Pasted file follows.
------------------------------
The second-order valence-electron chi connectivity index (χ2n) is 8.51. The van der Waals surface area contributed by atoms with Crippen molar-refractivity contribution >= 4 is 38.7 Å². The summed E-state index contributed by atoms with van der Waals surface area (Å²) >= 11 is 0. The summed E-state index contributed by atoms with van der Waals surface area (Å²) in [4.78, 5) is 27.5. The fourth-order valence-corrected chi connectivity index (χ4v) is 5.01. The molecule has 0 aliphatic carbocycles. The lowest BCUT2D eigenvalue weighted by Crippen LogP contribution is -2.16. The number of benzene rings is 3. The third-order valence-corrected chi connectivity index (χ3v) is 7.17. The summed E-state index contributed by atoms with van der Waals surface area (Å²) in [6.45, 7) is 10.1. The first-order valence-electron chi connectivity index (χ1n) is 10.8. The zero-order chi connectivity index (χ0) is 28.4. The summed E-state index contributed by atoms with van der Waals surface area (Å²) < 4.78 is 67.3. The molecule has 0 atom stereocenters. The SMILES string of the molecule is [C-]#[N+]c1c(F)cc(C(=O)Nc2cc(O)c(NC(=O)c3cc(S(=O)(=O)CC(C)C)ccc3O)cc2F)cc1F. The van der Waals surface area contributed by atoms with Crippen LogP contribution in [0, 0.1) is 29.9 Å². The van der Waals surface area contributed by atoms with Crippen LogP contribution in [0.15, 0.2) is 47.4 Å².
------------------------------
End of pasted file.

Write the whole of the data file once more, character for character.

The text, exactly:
The second-order valence-electron chi connectivity index (χ2n) is 8.51. The van der Waals surface area contributed by atoms with Crippen molar-refractivity contribution >= 4 is 38.7 Å². The summed E-state index contributed by atoms with van der Waals surface area (Å²) >= 11 is 0. The summed E-state index contributed by atoms with van der Waals surface area (Å²) in [4.78, 5) is 27.5. The fourth-order valence-corrected chi connectivity index (χ4v) is 5.01. The molecule has 0 aliphatic carbocycles. The lowest BCUT2D eigenvalue weighted by Crippen LogP contribution is -2.16. The number of benzene rings is 3. The third-order valence-corrected chi connectivity index (χ3v) is 7.17. The summed E-state index contributed by atoms with van der Waals surface area (Å²) in [6.45, 7) is 10.1. The first-order valence-electron chi connectivity index (χ1n) is 10.8. The zero-order chi connectivity index (χ0) is 28.4. The summed E-state index contributed by atoms with van der Waals surface area (Å²) < 4.78 is 67.3. The molecule has 0 atom stereocenters. The SMILES string of the molecule is [C-]#[N+]c1c(F)cc(C(=O)Nc2cc(O)c(NC(=O)c3cc(S(=O)(=O)CC(C)C)ccc3O)cc2F)cc1F. The van der Waals surface area contributed by atoms with Crippen LogP contribution in [0, 0.1) is 29.9 Å². The van der Waals surface area contributed by atoms with Crippen LogP contribution in [0.15, 0.2) is 47.4 Å².